The setting is not a teeming, fertile landscape but a sterile residential care facility, where “all the hallways are white, / and they seem to be padded.” Quotidian objects loom as large as any human presence, and they acquire an eerie resonance by being matter-of-factly out of place. Early on, the mother describes a row of chairs planted “right in the middle of what I want to say”; later, she contemplates storing her suitcase in the shower. In the most surreal passages, things morph without warning—black curtains become a forest; a man’s suit is the face of a wall—and our senses get synesthetically tangled.
The poems of Bracho’s early career tend to have a flowing, vine-like shape, but here her sentences are mostly constricted within a few short lines. As if to counteract the chaos, the poet establishes an orderly, predictable structure, alternating between baffling sequences of illogic and insights delivered in the daughter’s measured voice. When we’re trapped inside the elder heroine’s subjectivity, everything feels new and unsettling. The mother is besieged by “unanticipated tenants” that have “no likeness,” including a bird pecking asphalt at her feet—a vision she regards as if it were an extraterrestrial sighting. Metaphor—a linguistic device that relies on memories, past objects that can be compared to present ones—necessarily breaks down. But the poet confronts the evidence of collapse with an all-embracing serenity. Her role here is to piece together meaning, however provisional it may be, wherever she can find it.
Sometimes her conclusions double back on themselves. The book has a stammering cadence built on reversals and qualifications: “She knows that she knows, and she knows / that she doesn’t know”; “she’s trying to laugh. / Or not to laugh.” At other times, Bracho lands on an aphorism that, amid the perplexity that surrounds her, has the soothing, ringing quality of a melodic refrain. Where her previous work reveled in description, here she responds to the “disquieting, incomprehensible / strangeness” of the world with philosophical statements: “The gestures of others tell us / what we should feel”; “Meaning is what accommodates things / wherever they feel / they can be.” These lines evoke the kind of certainty she finds not in language but in music, which Bracho describes as “a clear and beautiful mode of speaking.” “A note is / what it is,” she declares; so, too, is truth, she seems to tell us.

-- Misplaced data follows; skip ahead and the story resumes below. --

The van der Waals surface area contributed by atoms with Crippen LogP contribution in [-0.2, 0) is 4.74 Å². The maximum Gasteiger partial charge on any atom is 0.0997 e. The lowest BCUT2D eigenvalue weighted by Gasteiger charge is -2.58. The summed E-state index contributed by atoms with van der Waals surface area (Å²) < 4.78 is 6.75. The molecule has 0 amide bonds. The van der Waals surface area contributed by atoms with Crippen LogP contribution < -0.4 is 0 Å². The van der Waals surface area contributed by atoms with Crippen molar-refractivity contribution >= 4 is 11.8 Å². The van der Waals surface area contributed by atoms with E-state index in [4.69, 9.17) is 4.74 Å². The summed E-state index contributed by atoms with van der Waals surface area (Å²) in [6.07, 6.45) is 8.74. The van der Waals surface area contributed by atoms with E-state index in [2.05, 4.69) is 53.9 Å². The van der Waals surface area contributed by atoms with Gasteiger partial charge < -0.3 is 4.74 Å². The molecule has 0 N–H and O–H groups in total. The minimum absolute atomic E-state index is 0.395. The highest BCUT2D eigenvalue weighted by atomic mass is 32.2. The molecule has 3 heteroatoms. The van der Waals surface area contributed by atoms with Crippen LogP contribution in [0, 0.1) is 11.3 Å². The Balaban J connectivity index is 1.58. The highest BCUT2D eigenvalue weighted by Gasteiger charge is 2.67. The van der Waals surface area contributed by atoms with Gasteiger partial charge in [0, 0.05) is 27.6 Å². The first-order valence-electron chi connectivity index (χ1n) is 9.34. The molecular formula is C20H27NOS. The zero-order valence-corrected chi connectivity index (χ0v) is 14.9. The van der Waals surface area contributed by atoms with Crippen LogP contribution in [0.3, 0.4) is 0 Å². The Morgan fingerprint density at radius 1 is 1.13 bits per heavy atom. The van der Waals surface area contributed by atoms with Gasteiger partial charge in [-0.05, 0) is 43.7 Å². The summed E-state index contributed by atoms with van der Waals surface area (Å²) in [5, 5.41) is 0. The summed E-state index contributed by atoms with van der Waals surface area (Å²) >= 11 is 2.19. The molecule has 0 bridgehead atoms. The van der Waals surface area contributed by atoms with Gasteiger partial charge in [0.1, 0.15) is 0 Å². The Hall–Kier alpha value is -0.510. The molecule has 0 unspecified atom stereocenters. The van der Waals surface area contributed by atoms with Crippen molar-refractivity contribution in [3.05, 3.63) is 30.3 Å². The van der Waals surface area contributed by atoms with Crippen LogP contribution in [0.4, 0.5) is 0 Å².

Like Firefly, It Must Be a Misunderstanding was translated by the American poet Forrest Gander, whose sensibility is perfectly suited to Bracho’s. The two share a deep investment in the natural world; his work is often associated with a literary subgenre known as “ecopoetry.” Furthermore, like Bracho, Gander is a masterful observer of familial intimacies. His devastating book Be With (which won a Pulitzer Prize in 2019) eulogizes his deceased wife and mother, the latter of whom also suffered from Alzheimer’s. Bracho’s elegies are less palpably heartbroken than Gander’s, and one imagines that in her work he’s found a different model for communing with grief. Our losses have a way of locking us inside ourselves. But in It Must Be a Misunderstanding, Bracho endeavors against the odds to forge an “avid, intimate alliance / with the species,” keeping her eyes on the vanishingly few things that bind her to someone whose reality she’s no longer privileged to share.
Andrew Chan is web editor at the Criterion Collection. He is a frequent contributor to Film Comment and has also written for Reverse Shot, the New Yorker, NPR Music, Slant, Wax Poetics, and other publications.